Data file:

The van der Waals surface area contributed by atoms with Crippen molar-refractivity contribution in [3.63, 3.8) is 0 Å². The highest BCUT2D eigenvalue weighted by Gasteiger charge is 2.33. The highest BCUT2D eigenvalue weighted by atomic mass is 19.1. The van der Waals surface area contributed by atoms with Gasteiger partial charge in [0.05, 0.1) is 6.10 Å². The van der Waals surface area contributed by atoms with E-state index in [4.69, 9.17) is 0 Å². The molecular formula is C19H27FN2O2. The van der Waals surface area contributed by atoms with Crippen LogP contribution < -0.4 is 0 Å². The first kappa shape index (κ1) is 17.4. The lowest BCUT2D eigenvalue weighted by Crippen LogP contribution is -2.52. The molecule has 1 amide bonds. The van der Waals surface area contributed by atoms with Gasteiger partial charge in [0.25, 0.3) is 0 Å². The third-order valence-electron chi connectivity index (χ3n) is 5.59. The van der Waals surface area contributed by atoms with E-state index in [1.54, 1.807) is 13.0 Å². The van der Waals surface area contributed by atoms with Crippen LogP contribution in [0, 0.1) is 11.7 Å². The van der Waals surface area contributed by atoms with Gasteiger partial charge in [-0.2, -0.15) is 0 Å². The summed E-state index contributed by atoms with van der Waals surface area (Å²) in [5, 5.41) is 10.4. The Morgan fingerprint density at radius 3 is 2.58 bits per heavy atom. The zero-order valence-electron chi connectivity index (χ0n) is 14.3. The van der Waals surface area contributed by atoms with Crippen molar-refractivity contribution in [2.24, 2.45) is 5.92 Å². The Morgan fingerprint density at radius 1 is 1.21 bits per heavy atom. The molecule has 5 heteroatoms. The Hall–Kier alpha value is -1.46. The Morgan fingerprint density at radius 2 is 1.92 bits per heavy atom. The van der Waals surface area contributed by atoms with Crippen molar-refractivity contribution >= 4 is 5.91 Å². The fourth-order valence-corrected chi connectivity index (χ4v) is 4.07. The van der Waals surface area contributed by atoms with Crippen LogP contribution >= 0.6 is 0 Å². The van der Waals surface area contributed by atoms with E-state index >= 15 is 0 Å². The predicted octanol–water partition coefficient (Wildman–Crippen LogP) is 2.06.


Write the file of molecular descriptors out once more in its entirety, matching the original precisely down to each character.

The van der Waals surface area contributed by atoms with Crippen molar-refractivity contribution in [3.63, 3.8) is 0 Å². The highest BCUT2D eigenvalue weighted by Gasteiger charge is 2.33. The highest BCUT2D eigenvalue weighted by atomic mass is 19.1. The van der Waals surface area contributed by atoms with Gasteiger partial charge in [0.05, 0.1) is 6.10 Å². The van der Waals surface area contributed by atoms with E-state index in [4.69, 9.17) is 0 Å². The molecular formula is C19H27FN2O2. The van der Waals surface area contributed by atoms with Crippen LogP contribution < -0.4 is 0 Å². The first kappa shape index (κ1) is 17.4. The lowest BCUT2D eigenvalue weighted by Crippen LogP contribution is -2.52. The molecule has 1 amide bonds. The van der Waals surface area contributed by atoms with Gasteiger partial charge in [0.25, 0.3) is 0 Å². The third-order valence-electron chi connectivity index (χ3n) is 5.59. The van der Waals surface area contributed by atoms with E-state index in [1.54, 1.807) is 13.0 Å². The van der Waals surface area contributed by atoms with Crippen LogP contribution in [0, 0.1) is 11.7 Å². The van der Waals surface area contributed by atoms with Gasteiger partial charge in [-0.2, -0.15) is 0 Å². The summed E-state index contributed by atoms with van der Waals surface area (Å²) in [5, 5.41) is 10.4. The Morgan fingerprint density at radius 3 is 2.58 bits per heavy atom. The zero-order valence-electron chi connectivity index (χ0n) is 14.3. The van der Waals surface area contributed by atoms with Crippen molar-refractivity contribution in [2.24, 2.45) is 5.92 Å². The Morgan fingerprint density at radius 1 is 1.21 bits per heavy atom. The molecule has 5 heteroatoms. The Hall–Kier alpha value is -1.46. The Morgan fingerprint density at radius 2 is 1.92 bits per heavy atom. The van der Waals surface area contributed by atoms with Crippen molar-refractivity contribution >= 4 is 5.91 Å². The fourth-order valence-corrected chi connectivity index (χ4v) is 4.07. The van der Waals surface area contributed by atoms with Crippen LogP contribution >= 0.6 is 0 Å². The van der Waals surface area contributed by atoms with E-state index >= 15 is 0 Å². The predicted octanol–water partition coefficient (Wildman–Crippen LogP) is 2.06.